Fuel cells and hydrogen will reduce SOVs’ emissions to zero
Østensjø Rederi, a company with a long history of innovation and a long-term focus on environmentally friendly shipping, has signed a letter of intent to construct four unique service operation vessels that will be refitted with fuel cells to enable them to operate as ‘zero-emissions’ vessels.
As highlighted previously by OWJ, interest is growing rapidly in environmentally friendly technology for offshore wind vessels of all types. CWind in the UK recently secured a long-term charter contract with developer Ørsted for a crew transfer vessel with hybrid diesel/electric propulsion, and hybrid propulsion with batteries has been proposed for installation vessels.
The ‘commissioning service operation vessels’ as the Norwegian company designates them are designed for use during the commissioning and operation of offshore windfarms. They will thus be somewhat larger and have significantly more accommodation for windfarm technicians than Østensjø Rederi’s existing SOVs, Edda Mistral and Edda Passat, which support operations and maintenance alone.
Østensjø Rederi investment director Håvard Framnes tells OWJ that, in addition to being larger vessels than Mistral and Passat, they will be designed and fitted in such a way that, in addition to being less expensive to operate, their emissions of greenhouse gases will be around 30% lower than existing designs.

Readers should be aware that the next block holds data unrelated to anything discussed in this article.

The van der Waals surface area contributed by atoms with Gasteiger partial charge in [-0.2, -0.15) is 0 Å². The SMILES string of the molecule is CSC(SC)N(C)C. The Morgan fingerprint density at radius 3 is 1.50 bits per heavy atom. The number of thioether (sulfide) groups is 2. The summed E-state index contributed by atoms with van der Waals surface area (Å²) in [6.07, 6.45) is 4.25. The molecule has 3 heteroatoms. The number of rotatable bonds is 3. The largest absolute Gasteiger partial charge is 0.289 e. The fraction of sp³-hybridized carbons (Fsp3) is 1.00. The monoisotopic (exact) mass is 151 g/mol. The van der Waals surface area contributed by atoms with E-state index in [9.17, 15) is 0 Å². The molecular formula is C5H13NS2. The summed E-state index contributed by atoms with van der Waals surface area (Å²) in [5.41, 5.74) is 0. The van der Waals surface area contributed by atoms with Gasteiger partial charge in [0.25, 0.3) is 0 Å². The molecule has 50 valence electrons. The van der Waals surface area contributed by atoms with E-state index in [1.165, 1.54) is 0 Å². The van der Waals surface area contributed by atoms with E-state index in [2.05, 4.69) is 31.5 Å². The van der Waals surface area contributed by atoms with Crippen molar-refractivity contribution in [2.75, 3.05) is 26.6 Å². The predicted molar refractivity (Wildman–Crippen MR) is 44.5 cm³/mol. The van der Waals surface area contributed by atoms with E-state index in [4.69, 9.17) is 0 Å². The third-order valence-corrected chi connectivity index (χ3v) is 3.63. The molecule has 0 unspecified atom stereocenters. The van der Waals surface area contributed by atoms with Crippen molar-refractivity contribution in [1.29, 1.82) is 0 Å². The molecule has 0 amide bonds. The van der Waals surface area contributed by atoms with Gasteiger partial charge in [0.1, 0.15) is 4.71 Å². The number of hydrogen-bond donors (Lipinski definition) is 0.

The 88.3-m vessels will be delivered from early 2022 onwards and will serve as offshore bases for wind turbine technicians. They will accommodate up to 97 technicians and 23 marine crew and will be fitted with anti-heeling and roll reduction systems to provide a particularly stable working platform. The motion-compensated gangway system with which they are fitted will have an adjustable pedestal to ensure safe, efficient access to turbines.
Østensjø Rederi chief executive Kenneth Walland says, “We are very excited about this newbuilding programme. Significant growth is expected in the offshore wind market over the next decade. In addition to our existing vessels, both on long-term contracts with Ørsted, the newbuildings will strengthen our market position in offshore wind.”
The vessels will have a hybrid propulsion system with batteries and the generators on board will be IMO Tier 3 certified. Together with partners, Østensjø Rederi is working on new technology based on hydrogen. The newbuildings will be prepared for this technology to be installed, which, the company says, “will turn the CSOVs into zero-emissions vessels without compromising operational capability. “For Østensjø Rederi it is important to continuously push the development of environmentally friendly technology. We firmly believe our new CSOVs will be the first zero-emissions vessels in this market,” says Mr Walland.
Mr Framnes tells OWJ that the vessels, which are being designed by Salt Ship Design in Norway in close co-operation with Østensjø Rederi, will use fuel cells powered by hydrogen to achieve zero-emissions status. He says they were being designed so that fuel cells and tanks for hydrogen could be installed later. Infrastructure for bunkering ships with hydrogen is not yet widely available, but Mr Framnes and his colleagues expect it to be developed as more and more shipowners of all types invest in hydrogen and in fuel cell-powered units. Hydrogen can also be used in dual-fuel engines but Østensjø Rederi has opted for fuel cells to enable it to go straight to zero-emissions, rather than just achieve a partial reduction in emissions.
The ships will be built at Astilleros Gondán in Spain, a decision founded on a strong relationship following the construction of 13 vessels already delivered to Østensjø Rederi by the yard. Mr Framnes says the company expects to sign a contract for the ships by the end of 2019.